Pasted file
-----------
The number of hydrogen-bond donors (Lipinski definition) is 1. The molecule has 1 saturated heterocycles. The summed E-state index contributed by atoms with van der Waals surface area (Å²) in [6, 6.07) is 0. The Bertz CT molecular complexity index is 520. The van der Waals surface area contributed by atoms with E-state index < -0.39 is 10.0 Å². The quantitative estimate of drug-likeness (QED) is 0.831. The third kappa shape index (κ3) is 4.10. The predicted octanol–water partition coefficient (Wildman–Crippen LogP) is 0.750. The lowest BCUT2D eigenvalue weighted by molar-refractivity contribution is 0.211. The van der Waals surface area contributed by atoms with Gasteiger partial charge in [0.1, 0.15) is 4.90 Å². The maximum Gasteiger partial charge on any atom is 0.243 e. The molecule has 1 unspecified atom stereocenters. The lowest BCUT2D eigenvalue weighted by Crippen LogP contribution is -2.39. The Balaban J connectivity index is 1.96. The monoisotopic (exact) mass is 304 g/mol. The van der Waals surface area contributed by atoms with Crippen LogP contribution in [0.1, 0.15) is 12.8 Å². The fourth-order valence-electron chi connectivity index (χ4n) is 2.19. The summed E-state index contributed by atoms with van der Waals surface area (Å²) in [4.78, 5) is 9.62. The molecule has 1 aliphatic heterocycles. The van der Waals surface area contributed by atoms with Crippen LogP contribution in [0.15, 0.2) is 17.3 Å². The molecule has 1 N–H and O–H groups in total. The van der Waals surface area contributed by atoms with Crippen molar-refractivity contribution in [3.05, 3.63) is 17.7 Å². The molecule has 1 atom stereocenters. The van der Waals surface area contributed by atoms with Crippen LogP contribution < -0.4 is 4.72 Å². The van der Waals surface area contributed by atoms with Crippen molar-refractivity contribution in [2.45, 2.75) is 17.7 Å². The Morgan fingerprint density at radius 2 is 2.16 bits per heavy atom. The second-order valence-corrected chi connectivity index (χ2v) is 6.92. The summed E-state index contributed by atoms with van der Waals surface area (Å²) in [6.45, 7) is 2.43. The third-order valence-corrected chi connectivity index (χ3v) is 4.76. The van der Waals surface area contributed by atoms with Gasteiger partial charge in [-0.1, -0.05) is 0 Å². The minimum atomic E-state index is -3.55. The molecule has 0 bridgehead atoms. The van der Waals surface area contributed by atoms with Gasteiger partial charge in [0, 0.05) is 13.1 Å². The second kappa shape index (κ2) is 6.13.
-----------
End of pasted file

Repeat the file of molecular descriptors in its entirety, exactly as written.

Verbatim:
The number of hydrogen-bond donors (Lipinski definition) is 1. The molecule has 1 saturated heterocycles. The summed E-state index contributed by atoms with van der Waals surface area (Å²) in [6, 6.07) is 0. The Bertz CT molecular complexity index is 520. The van der Waals surface area contributed by atoms with E-state index < -0.39 is 10.0 Å². The quantitative estimate of drug-likeness (QED) is 0.831. The third kappa shape index (κ3) is 4.10. The predicted octanol–water partition coefficient (Wildman–Crippen LogP) is 0.750. The lowest BCUT2D eigenvalue weighted by molar-refractivity contribution is 0.211. The van der Waals surface area contributed by atoms with Gasteiger partial charge in [0.1, 0.15) is 4.90 Å². The maximum Gasteiger partial charge on any atom is 0.243 e. The molecule has 1 unspecified atom stereocenters. The lowest BCUT2D eigenvalue weighted by Crippen LogP contribution is -2.39. The Balaban J connectivity index is 1.96. The monoisotopic (exact) mass is 304 g/mol. The van der Waals surface area contributed by atoms with Crippen LogP contribution in [0.1, 0.15) is 12.8 Å². The fourth-order valence-electron chi connectivity index (χ4n) is 2.19. The summed E-state index contributed by atoms with van der Waals surface area (Å²) in [4.78, 5) is 9.62. The molecule has 1 aliphatic heterocycles. The van der Waals surface area contributed by atoms with Crippen LogP contribution in [0.15, 0.2) is 17.3 Å². The molecule has 1 N–H and O–H groups in total. The van der Waals surface area contributed by atoms with Crippen molar-refractivity contribution in [3.05, 3.63) is 17.7 Å². The molecule has 1 atom stereocenters. The van der Waals surface area contributed by atoms with Crippen LogP contribution < -0.4 is 4.72 Å². The van der Waals surface area contributed by atoms with Crippen molar-refractivity contribution in [2.45, 2.75) is 17.7 Å². The Morgan fingerprint density at radius 2 is 2.16 bits per heavy atom. The second-order valence-corrected chi connectivity index (χ2v) is 6.92. The summed E-state index contributed by atoms with van der Waals surface area (Å²) in [6.45, 7) is 2.43. The third-order valence-corrected chi connectivity index (χ3v) is 4.76. The van der Waals surface area contributed by atoms with Gasteiger partial charge in [-0.1, -0.05) is 0 Å². The minimum atomic E-state index is -3.55. The molecule has 0 bridgehead atoms. The van der Waals surface area contributed by atoms with Gasteiger partial charge in [0, 0.05) is 13.1 Å². The second kappa shape index (κ2) is 6.13.